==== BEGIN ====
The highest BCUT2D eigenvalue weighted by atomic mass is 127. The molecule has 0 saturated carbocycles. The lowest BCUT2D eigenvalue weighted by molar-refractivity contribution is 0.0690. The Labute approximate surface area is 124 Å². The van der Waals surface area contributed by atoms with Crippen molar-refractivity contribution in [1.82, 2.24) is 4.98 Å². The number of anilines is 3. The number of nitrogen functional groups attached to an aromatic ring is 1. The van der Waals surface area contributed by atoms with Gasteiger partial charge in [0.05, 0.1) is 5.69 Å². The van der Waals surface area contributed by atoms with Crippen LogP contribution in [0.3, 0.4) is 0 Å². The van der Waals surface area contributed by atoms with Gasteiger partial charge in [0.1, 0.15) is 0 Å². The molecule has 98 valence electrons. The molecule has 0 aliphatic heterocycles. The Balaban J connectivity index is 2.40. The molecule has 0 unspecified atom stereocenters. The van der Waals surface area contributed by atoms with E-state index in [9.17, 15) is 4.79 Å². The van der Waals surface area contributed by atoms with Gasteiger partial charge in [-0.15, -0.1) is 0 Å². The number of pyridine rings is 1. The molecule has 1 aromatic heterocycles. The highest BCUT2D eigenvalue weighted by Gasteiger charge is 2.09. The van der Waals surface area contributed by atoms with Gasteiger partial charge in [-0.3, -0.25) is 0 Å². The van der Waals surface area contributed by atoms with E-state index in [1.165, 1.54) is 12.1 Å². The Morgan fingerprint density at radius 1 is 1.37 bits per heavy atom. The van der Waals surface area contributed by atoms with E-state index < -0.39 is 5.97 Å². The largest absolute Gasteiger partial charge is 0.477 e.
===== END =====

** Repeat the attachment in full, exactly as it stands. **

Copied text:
The highest BCUT2D eigenvalue weighted by atomic mass is 127. The molecule has 0 saturated carbocycles. The lowest BCUT2D eigenvalue weighted by molar-refractivity contribution is 0.0690. The Labute approximate surface area is 124 Å². The van der Waals surface area contributed by atoms with Crippen molar-refractivity contribution in [1.82, 2.24) is 4.98 Å². The number of anilines is 3. The number of nitrogen functional groups attached to an aromatic ring is 1. The van der Waals surface area contributed by atoms with Gasteiger partial charge in [0.05, 0.1) is 5.69 Å². The van der Waals surface area contributed by atoms with Crippen LogP contribution in [0.3, 0.4) is 0 Å². The van der Waals surface area contributed by atoms with Gasteiger partial charge in [0.1, 0.15) is 0 Å². The molecule has 98 valence electrons. The molecule has 0 aliphatic heterocycles. The Balaban J connectivity index is 2.40. The molecule has 0 unspecified atom stereocenters. The van der Waals surface area contributed by atoms with E-state index in [9.17, 15) is 4.79 Å². The van der Waals surface area contributed by atoms with Gasteiger partial charge in [-0.15, -0.1) is 0 Å². The number of pyridine rings is 1. The molecule has 1 aromatic heterocycles. The highest BCUT2D eigenvalue weighted by Gasteiger charge is 2.09. The van der Waals surface area contributed by atoms with Gasteiger partial charge in [-0.3, -0.25) is 0 Å². The van der Waals surface area contributed by atoms with E-state index in [1.165, 1.54) is 12.1 Å². The Morgan fingerprint density at radius 1 is 1.37 bits per heavy atom. The van der Waals surface area contributed by atoms with E-state index < -0.39 is 5.97 Å². The largest absolute Gasteiger partial charge is 0.477 e.